Third, the club observes an incest taboo. This rule is difficult for outsiders to understand, and yet it is, we believe, responsible for the club's continued success. Married couples and newly single people assume that a single person's most important aim is to find a partner. That may well be true, but we also need to find ways to live as single people rather than as potentially married ones. The SPCC does not supply a way to meet possible romantic partners. The current members joke that we are in the group together because we have all rejected each other as possible dates. Since no one in the cooking club has any special emotional investment in anyone else in the group, discussions can be particularly frank, free-floating, and uninhibited.

The importance of this rule was demonstrated when it was violated in the 1970s. Two members announced that they were dating, then that they had decided to live together. For a year both participated in the club, following the usual procedures, except that we ate at their house more often than at anyone else's, since two members lived there.  Near the end of the academic year the relationship collapsed, with all the emotional fallout that one would expect to occur in connection with such an event. Since a sizable proportion of the original members were simultaneously planning their first sabbatical leaves, the club simply dissolved, thereby avoiding the problem of having to choose between two equally valued members.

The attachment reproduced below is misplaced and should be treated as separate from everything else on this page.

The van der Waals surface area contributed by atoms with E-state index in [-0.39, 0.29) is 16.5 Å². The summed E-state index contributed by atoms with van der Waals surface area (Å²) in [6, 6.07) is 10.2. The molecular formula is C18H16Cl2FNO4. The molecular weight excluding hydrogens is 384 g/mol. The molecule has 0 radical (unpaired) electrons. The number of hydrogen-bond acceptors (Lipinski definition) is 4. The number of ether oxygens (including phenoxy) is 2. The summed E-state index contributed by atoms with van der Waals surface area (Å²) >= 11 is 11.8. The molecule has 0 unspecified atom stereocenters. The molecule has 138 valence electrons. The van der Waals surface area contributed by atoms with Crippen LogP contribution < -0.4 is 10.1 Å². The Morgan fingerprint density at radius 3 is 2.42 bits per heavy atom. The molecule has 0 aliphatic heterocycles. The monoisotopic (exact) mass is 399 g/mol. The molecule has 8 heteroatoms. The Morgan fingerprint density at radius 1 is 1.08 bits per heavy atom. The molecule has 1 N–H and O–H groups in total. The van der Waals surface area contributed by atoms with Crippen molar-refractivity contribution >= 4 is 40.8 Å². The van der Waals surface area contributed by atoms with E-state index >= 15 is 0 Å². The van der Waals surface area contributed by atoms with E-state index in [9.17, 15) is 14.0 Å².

The incest taboo was deliberately violated by the club when, in its renewed form, it sought to recruit men in 1980. One member was then dating a man who joined the group, but with the proviso--which everyone understood--that both would remain members regardless of what happened to their relationship. In the event, they broke up but both also continued congenially as members for several years. These two violations of the rule, one deliberate and successful, one unplanned and destructive, have firmly convinced the current members of the importance of observing the taboo.

Trying to explain this policy to a guest, one female member once remarked that if we had to choose between observing the incest taboo and a possible dating relationship, it was really no contest: the SPCC, after all, has existed for more than two decades. Not many marriages today last as long. Dates come and go, but the cooking club remains an important part of all our lives.

(Part 1 is here and Part 2 is here.)

About Mary Beth Norton:

The author of this history of the singles' cooking club, Mary Beth Norton, is a chaired professor of history at Cornell University. If I were to list all of her honors and awards, this section might just run longer than the post. (You can find some of the details here and here.) So I'll refrain from reiterating the full honor roll, and just mention a few of my favorite things about her. First, her book, Founding Mothers & Fathers, was one of three finalists for the 1997 Pulitzer Prize in History. Second, when I was writing this, I remembered seeing her name in the New York Times a few times, so I typed her name into the complete archives to remind myself of what I had read, and got 76 listings in return! She has appeared there in sections such as the op-ed page and the books section (both as a reviewer and an author). Third, she appeared on an NBC show to tell Sarah Jessica Parker that she has a family link to the Salem Witch Trials. (What, you don't think that's on a par with a Pulitzer Prize?)